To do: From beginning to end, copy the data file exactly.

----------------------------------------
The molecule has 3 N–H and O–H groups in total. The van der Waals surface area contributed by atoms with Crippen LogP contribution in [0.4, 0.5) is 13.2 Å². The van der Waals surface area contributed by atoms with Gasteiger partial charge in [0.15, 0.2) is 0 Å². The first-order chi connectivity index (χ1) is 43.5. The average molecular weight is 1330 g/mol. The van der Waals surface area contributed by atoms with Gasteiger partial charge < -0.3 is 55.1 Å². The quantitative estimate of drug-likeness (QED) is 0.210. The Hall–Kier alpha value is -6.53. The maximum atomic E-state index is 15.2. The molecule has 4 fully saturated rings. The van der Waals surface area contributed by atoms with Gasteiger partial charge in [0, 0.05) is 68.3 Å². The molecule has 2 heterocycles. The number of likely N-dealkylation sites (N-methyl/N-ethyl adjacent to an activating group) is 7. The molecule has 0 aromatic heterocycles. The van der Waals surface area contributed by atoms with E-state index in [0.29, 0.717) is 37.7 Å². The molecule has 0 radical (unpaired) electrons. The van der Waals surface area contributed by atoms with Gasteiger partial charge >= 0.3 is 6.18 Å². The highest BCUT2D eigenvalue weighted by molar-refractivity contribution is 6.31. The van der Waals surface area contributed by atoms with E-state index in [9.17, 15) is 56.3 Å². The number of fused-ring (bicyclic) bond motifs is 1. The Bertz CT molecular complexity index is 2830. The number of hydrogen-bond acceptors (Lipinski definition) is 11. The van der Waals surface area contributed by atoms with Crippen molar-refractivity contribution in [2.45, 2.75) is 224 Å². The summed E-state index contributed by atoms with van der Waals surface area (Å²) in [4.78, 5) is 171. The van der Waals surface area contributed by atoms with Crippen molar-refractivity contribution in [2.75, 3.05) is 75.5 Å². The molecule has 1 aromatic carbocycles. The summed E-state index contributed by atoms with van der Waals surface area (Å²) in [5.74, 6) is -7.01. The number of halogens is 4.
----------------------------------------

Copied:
The molecule has 3 N–H and O–H groups in total. The van der Waals surface area contributed by atoms with Crippen LogP contribution in [0.4, 0.5) is 13.2 Å². The van der Waals surface area contributed by atoms with Gasteiger partial charge in [0.15, 0.2) is 0 Å². The first-order chi connectivity index (χ1) is 43.5. The average molecular weight is 1330 g/mol. The van der Waals surface area contributed by atoms with Gasteiger partial charge < -0.3 is 55.1 Å². The quantitative estimate of drug-likeness (QED) is 0.210. The Hall–Kier alpha value is -6.53. The maximum atomic E-state index is 15.2. The molecule has 4 fully saturated rings. The van der Waals surface area contributed by atoms with Gasteiger partial charge in [0, 0.05) is 68.3 Å². The molecule has 2 heterocycles. The number of likely N-dealkylation sites (N-methyl/N-ethyl adjacent to an activating group) is 7. The molecule has 0 aromatic heterocycles. The van der Waals surface area contributed by atoms with E-state index in [0.29, 0.717) is 37.7 Å². The molecule has 0 radical (unpaired) electrons. The van der Waals surface area contributed by atoms with Gasteiger partial charge >= 0.3 is 6.18 Å². The highest BCUT2D eigenvalue weighted by molar-refractivity contribution is 6.31. The van der Waals surface area contributed by atoms with E-state index in [9.17, 15) is 56.3 Å². The number of fused-ring (bicyclic) bond motifs is 1. The Bertz CT molecular complexity index is 2830. The number of hydrogen-bond acceptors (Lipinski definition) is 11. The van der Waals surface area contributed by atoms with Crippen molar-refractivity contribution in [2.45, 2.75) is 224 Å². The summed E-state index contributed by atoms with van der Waals surface area (Å²) in [4.78, 5) is 171. The van der Waals surface area contributed by atoms with Crippen molar-refractivity contribution in [2.75, 3.05) is 75.5 Å². The molecule has 1 aromatic carbocycles. The summed E-state index contributed by atoms with van der Waals surface area (Å²) in [5.74, 6) is -7.01. The number of halogens is 4.